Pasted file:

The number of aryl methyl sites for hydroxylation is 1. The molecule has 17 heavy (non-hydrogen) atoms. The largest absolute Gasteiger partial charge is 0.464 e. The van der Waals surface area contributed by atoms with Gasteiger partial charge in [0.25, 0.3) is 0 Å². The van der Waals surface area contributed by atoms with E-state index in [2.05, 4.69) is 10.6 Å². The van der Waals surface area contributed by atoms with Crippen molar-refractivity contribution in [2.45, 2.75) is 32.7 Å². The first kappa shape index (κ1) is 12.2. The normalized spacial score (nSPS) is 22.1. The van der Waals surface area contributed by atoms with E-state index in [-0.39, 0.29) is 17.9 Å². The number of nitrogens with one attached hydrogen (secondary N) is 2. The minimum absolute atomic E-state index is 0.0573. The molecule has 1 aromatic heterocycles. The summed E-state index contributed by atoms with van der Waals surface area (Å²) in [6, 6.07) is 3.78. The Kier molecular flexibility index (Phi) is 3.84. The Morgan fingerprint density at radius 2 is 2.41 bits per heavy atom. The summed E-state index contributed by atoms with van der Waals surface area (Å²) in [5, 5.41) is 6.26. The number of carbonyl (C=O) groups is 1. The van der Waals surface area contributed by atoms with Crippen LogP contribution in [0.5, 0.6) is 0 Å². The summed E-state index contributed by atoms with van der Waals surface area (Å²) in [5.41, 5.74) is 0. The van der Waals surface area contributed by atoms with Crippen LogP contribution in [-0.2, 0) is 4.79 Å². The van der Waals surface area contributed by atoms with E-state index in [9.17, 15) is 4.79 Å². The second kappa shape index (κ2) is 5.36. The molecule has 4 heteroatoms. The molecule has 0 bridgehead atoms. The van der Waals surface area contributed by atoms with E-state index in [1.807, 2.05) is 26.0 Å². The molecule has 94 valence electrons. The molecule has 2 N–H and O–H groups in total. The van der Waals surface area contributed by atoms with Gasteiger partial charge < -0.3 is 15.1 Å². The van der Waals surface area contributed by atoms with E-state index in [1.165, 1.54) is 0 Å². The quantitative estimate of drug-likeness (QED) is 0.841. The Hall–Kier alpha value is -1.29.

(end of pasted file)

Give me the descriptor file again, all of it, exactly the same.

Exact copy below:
The number of aryl methyl sites for hydroxylation is 1. The molecule has 17 heavy (non-hydrogen) atoms. The largest absolute Gasteiger partial charge is 0.464 e. The van der Waals surface area contributed by atoms with Gasteiger partial charge in [0.25, 0.3) is 0 Å². The van der Waals surface area contributed by atoms with E-state index in [2.05, 4.69) is 10.6 Å². The van der Waals surface area contributed by atoms with Crippen molar-refractivity contribution in [2.45, 2.75) is 32.7 Å². The first kappa shape index (κ1) is 12.2. The normalized spacial score (nSPS) is 22.1. The van der Waals surface area contributed by atoms with E-state index in [-0.39, 0.29) is 17.9 Å². The number of nitrogens with one attached hydrogen (secondary N) is 2. The minimum absolute atomic E-state index is 0.0573. The molecule has 1 aromatic heterocycles. The summed E-state index contributed by atoms with van der Waals surface area (Å²) in [6, 6.07) is 3.78. The Kier molecular flexibility index (Phi) is 3.84. The Morgan fingerprint density at radius 2 is 2.41 bits per heavy atom. The summed E-state index contributed by atoms with van der Waals surface area (Å²) in [5, 5.41) is 6.26. The number of carbonyl (C=O) groups is 1. The van der Waals surface area contributed by atoms with Crippen LogP contribution in [0.5, 0.6) is 0 Å². The summed E-state index contributed by atoms with van der Waals surface area (Å²) in [5.41, 5.74) is 0. The van der Waals surface area contributed by atoms with Crippen LogP contribution in [-0.2, 0) is 4.79 Å². The van der Waals surface area contributed by atoms with E-state index in [9.17, 15) is 4.79 Å². The second kappa shape index (κ2) is 5.36. The molecule has 4 heteroatoms. The molecule has 0 bridgehead atoms. The van der Waals surface area contributed by atoms with E-state index in [1.807, 2.05) is 26.0 Å². The molecule has 94 valence electrons. The molecule has 2 N–H and O–H groups in total. The van der Waals surface area contributed by atoms with Gasteiger partial charge < -0.3 is 15.1 Å². The van der Waals surface area contributed by atoms with E-state index in [1.165, 1.54) is 0 Å². The quantitative estimate of drug-likeness (QED) is 0.841. The Hall–Kier alpha value is -1.29.